Bahrain activist acquitted but remains jailed
Published Thursday, August 23, 2012
A Bahrain appeals court on Thursday acquitted activist Nabeel Rajab, who had been sentenced to three months in jail for alleged insults isssued via Twitter, but he must still serve a three-year term for taking part in protests, a judicial source said.
The leading human rights activist had been handed a three-month term on July 9 for alleged insults made on Twitter to members of the Sunni community, which was overturned on Thursday.
Rajab will remain in jail, however, after he received a three-year sentence on August 16 for "unauthorized" protests against Bahrain's autocratic monarchy.
The head of the Bahrain Center for Human Rights, Rajab led pro-democracy protests following a brutal crackdown on demonstrations against the regime in March 2011.
The activist had insisted on demonstrating inside Manama, unlike the main opposition which now stages protests in villages, after last year's clampdown on protesters who occupied the capital's Pearl Square for a month.
Human rights groups and Western countries slammed Rajab's three-year jail sentence, urging Bahrain to overturn the ruling.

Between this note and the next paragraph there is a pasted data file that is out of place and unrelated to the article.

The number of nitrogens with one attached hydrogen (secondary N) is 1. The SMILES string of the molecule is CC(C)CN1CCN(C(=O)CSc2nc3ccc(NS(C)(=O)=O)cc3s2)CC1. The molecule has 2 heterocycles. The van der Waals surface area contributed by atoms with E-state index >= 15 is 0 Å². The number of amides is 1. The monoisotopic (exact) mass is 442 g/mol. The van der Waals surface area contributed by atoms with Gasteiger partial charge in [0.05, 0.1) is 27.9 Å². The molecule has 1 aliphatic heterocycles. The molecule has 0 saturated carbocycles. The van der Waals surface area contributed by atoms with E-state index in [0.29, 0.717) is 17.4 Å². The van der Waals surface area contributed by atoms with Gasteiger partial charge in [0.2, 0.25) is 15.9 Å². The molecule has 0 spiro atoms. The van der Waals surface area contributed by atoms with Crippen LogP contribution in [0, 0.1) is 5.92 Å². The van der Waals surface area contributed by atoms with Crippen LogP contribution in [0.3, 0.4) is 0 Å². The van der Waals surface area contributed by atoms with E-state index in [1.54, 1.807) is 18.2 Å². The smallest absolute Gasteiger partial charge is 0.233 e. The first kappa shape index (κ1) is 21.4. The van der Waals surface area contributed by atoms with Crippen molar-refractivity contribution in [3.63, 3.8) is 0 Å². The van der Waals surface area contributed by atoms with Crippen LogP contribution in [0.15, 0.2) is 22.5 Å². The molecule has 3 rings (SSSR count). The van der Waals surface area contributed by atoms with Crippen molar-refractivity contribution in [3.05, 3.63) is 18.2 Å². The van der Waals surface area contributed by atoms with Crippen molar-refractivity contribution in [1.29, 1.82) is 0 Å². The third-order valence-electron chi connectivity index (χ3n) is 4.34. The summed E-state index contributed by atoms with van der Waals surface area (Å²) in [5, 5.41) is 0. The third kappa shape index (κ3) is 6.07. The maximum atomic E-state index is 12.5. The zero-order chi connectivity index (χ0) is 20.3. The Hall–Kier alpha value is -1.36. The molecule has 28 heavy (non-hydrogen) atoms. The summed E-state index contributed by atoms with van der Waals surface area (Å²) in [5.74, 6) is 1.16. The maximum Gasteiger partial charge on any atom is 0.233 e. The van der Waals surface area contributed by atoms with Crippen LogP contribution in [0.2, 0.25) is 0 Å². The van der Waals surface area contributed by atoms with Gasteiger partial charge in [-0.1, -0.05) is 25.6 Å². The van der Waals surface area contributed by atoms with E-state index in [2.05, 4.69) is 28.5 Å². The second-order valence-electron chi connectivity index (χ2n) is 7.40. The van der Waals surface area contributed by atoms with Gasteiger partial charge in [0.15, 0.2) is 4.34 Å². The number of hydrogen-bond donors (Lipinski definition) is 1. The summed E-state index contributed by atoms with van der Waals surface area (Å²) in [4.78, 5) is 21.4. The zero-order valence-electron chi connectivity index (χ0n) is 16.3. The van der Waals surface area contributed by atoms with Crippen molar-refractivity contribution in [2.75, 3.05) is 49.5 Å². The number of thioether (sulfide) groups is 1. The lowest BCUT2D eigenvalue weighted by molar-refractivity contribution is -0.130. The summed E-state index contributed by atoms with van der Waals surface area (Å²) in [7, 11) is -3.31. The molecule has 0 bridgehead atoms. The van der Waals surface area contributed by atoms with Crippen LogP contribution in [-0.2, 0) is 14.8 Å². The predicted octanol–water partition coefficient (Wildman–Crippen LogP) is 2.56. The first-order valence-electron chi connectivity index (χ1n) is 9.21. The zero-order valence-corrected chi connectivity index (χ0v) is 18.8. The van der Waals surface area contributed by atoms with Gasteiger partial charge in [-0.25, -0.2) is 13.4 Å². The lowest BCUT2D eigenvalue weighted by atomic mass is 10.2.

Amnesty International called for Rajab's immediate release, describing his sentence as "a dark day for justice in Bahrain."
EU foreign affairs Chief Catherine Ashton said she expected "that this sentence...will be reconsidered in the appeal process."
The US and Britain also expressed their concern at the sentence, while the Paris-based International Federation for Human Rights (FIDH) also voiced its opposition.
Bahrain, which is ruled by the Al-Khalifa dynasty, has come under strong criticism from international rights organizations over its crackdown on demonstrations that were inspired by the Arab Spring uprisings.
Protests have persisted nonetheless, but have failed to gain international support, largely due to the royal family's close ties to Washington.
The US bases its Fifth Fleet in Bahrain, and considers the tiny Gulf state a strategic ally on the doorstep of Iran.